Five Survival Uses for a Chair

When I began to write my book Unprepared, I didn’t yet know all that I would put my character through. All I knew was that she was going to be completely unprepared for any kind of disaster. When she ended up outside after an EMP, she had nothing in the way of emergency supplies. She had to start from scratch and make her surroundings work for her. This forced me as the author to get creative. What would someone find along the way and how many creative uses could she get from it? By the time I was done writing the book I had thought of some survival tips that I hadn’t seen anywhere else. For example, in several other apocalyptic type novels, the main characters have already been preparing for some sort of disaster. So when the disaster finally hits, they just throw on their bug out bags and survive comfortably while everyone else struggles. That always made for a great story. But what about the rest of us? What are we going to do? I’ll tell you what we’re going to do. We’re going to have to get creative.

In the spirit of getting creative, then, I thought I would do a series of articles on at least five alternative uses for various items. Of course, I’ll always try to come up with more than five. But five would be the minimum. This article will focus on some creative uses for chairs in a survival situation. Of course, there are a lot of different types of chairs out there, so we’ll review a few uses for each type of chair. And by uses I don’t mean just sitting on them or using them for firewood. Those are the obvious ones. I hope to think outside the box a little and find uses that no one would have thought of until they became desperate.

To get started, let’s talk about a basic kitchen chair made out of wood. The seat could be taken out of it and used as a type of sled to get down hills quickly, or to load something heavy on and slide along the ground. Or someone could pull apart the legs and jam them in the ground and then place something flat on top in order to make a table. With the right kind of chair, the chair back could be cut off and used as a frame for a homemade backpack. If the chair has round dowels they could be removed and used for rolling up a map, or for rolling up string. Or, it might require a few tools, but a person could also remove one of the legs and add the slats from the chair back to one end, making a paddle. The slats could also be used as splints to bind up a wound.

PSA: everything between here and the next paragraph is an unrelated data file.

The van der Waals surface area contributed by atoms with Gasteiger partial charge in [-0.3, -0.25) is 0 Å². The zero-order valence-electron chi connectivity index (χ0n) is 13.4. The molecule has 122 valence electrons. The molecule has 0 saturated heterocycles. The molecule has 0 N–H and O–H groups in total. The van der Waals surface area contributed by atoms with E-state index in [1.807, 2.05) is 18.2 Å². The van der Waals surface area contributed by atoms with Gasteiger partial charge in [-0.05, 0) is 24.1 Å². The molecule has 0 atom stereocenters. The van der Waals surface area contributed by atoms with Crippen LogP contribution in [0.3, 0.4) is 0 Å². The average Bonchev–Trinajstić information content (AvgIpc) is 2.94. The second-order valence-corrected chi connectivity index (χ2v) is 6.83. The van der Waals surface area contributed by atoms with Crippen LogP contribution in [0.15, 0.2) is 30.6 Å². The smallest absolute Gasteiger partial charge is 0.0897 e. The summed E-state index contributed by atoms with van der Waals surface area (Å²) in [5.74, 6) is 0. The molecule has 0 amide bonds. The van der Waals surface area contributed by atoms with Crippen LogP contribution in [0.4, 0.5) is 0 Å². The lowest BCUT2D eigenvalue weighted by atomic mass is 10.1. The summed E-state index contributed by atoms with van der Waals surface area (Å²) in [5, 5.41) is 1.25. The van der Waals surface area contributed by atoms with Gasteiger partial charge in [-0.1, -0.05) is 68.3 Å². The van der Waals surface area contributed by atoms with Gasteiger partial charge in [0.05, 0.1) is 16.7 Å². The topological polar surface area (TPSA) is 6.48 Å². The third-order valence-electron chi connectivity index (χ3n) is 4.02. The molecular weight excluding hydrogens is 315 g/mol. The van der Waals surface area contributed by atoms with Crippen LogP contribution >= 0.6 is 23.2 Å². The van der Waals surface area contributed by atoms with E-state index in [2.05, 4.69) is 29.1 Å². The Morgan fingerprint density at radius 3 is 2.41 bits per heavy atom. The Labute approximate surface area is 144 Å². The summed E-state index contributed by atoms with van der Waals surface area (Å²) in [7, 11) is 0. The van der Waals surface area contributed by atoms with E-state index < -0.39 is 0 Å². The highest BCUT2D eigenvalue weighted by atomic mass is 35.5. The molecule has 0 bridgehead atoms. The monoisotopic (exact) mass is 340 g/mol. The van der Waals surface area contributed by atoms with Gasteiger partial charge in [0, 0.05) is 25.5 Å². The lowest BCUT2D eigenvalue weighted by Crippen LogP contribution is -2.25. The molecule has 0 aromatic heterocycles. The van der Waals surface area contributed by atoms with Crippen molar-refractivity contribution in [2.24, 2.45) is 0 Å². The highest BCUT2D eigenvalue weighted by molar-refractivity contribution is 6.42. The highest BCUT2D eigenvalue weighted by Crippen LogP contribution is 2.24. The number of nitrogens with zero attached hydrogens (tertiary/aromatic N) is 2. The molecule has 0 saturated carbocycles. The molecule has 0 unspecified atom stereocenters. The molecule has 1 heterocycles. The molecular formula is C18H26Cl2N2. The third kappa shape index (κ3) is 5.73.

Metal chairs offer a different set of possibilities. If there is one long tube part bent around from the left back leg to the right back leg, it can be unbent and used as a long pole, possibly for walking or fishing. If the metal seat is a solid piece it can be turned over and used to hold water, or as a tray of some kind. The little plastic foot pieces can be pulled off and used to hold very small items, such as seeds. Any screws, nuts or washers can be removed from the chair to be used elsewhere. On a card table chair that folds up, you could also remove the front legs and put them together on one of the sliding hinges to create a small A frame that opens and closes. This could be used as a bi-pod for steadying a site.

Cloth chairs provide material that can be used for bandages or for cleaning a wound. The cushions can be used as sponges to soak up water where another tool might not work. Depending on how much wood is available in the chair, the various pieces can be taken apart and reassembled to make a rough shelter on which to spread a tarp. Whatever the need is, the entire chair should be looked at, and each piece analyzed as to whether it can help or not. Once we stop seeing it as a chair and start seeing all the various pieces, it becomes easier to find alternative uses.

I hope this has been helpful. Nearly everyone has chairs in their homes. So if things go badly, we can always find a chair and adapt it to our needs for the moment. I would love to hear other ideas on creative uses for a chair in an emergency situation.